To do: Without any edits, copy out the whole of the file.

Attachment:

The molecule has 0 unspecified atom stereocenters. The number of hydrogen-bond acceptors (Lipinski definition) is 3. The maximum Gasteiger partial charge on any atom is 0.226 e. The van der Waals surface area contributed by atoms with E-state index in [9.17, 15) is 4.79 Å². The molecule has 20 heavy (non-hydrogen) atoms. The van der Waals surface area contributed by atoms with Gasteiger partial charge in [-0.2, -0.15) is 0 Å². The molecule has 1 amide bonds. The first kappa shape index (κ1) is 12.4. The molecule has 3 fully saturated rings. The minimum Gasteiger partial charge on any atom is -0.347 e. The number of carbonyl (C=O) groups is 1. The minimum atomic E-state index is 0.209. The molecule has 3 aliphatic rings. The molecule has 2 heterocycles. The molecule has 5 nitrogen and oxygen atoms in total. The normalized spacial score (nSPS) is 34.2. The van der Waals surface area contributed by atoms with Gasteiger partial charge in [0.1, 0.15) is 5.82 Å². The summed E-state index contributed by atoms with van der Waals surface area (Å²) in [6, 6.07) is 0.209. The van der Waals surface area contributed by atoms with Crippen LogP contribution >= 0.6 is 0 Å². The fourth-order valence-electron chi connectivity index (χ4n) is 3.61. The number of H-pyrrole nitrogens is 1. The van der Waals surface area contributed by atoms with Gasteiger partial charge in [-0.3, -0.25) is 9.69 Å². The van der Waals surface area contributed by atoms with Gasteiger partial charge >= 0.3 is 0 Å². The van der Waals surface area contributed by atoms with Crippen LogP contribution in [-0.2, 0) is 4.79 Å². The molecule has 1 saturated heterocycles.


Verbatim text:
The molecule has 0 unspecified atom stereocenters. The number of hydrogen-bond acceptors (Lipinski definition) is 3. The maximum Gasteiger partial charge on any atom is 0.226 e. The van der Waals surface area contributed by atoms with E-state index in [9.17, 15) is 4.79 Å². The molecule has 20 heavy (non-hydrogen) atoms. The van der Waals surface area contributed by atoms with Gasteiger partial charge in [-0.2, -0.15) is 0 Å². The molecule has 1 amide bonds. The first kappa shape index (κ1) is 12.4. The molecule has 3 fully saturated rings. The minimum Gasteiger partial charge on any atom is -0.347 e. The number of carbonyl (C=O) groups is 1. The minimum atomic E-state index is 0.209. The molecule has 3 aliphatic rings. The molecule has 2 heterocycles. The molecule has 5 nitrogen and oxygen atoms in total. The normalized spacial score (nSPS) is 34.2. The van der Waals surface area contributed by atoms with Gasteiger partial charge in [0.1, 0.15) is 5.82 Å². The summed E-state index contributed by atoms with van der Waals surface area (Å²) in [6, 6.07) is 0.209. The van der Waals surface area contributed by atoms with Crippen LogP contribution >= 0.6 is 0 Å². The fourth-order valence-electron chi connectivity index (χ4n) is 3.61. The number of H-pyrrole nitrogens is 1. The van der Waals surface area contributed by atoms with Gasteiger partial charge in [-0.3, -0.25) is 9.69 Å². The van der Waals surface area contributed by atoms with Gasteiger partial charge >= 0.3 is 0 Å². The van der Waals surface area contributed by atoms with Crippen LogP contribution in [-0.2, 0) is 4.79 Å². The molecule has 1 saturated heterocycles.